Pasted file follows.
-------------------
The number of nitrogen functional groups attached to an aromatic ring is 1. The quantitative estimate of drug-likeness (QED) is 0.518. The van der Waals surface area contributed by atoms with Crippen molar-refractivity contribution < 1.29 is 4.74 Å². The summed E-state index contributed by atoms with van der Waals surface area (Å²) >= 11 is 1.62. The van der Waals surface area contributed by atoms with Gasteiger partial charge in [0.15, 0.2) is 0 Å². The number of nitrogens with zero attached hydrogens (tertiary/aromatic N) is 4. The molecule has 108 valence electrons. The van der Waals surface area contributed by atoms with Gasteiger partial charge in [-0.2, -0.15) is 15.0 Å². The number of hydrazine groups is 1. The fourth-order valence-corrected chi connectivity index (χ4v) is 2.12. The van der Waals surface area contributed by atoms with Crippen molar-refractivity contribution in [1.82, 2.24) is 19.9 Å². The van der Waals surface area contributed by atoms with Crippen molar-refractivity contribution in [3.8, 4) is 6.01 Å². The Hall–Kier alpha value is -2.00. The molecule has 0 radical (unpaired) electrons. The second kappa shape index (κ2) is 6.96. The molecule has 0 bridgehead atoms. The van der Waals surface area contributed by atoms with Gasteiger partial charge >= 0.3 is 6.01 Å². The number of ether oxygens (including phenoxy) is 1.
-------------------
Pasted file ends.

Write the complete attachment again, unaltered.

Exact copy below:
The number of nitrogen functional groups attached to an aromatic ring is 1. The quantitative estimate of drug-likeness (QED) is 0.518. The van der Waals surface area contributed by atoms with Crippen molar-refractivity contribution < 1.29 is 4.74 Å². The summed E-state index contributed by atoms with van der Waals surface area (Å²) >= 11 is 1.62. The van der Waals surface area contributed by atoms with Gasteiger partial charge in [0.15, 0.2) is 0 Å². The number of nitrogens with zero attached hydrogens (tertiary/aromatic N) is 4. The molecule has 108 valence electrons. The van der Waals surface area contributed by atoms with Gasteiger partial charge in [-0.2, -0.15) is 15.0 Å². The number of hydrazine groups is 1. The fourth-order valence-corrected chi connectivity index (χ4v) is 2.12. The van der Waals surface area contributed by atoms with Crippen molar-refractivity contribution in [1.82, 2.24) is 19.9 Å². The van der Waals surface area contributed by atoms with Crippen molar-refractivity contribution in [3.8, 4) is 6.01 Å². The Hall–Kier alpha value is -2.00. The molecule has 0 radical (unpaired) electrons. The second kappa shape index (κ2) is 6.96. The molecule has 0 bridgehead atoms. The van der Waals surface area contributed by atoms with Gasteiger partial charge >= 0.3 is 6.01 Å². The number of ether oxygens (including phenoxy) is 1.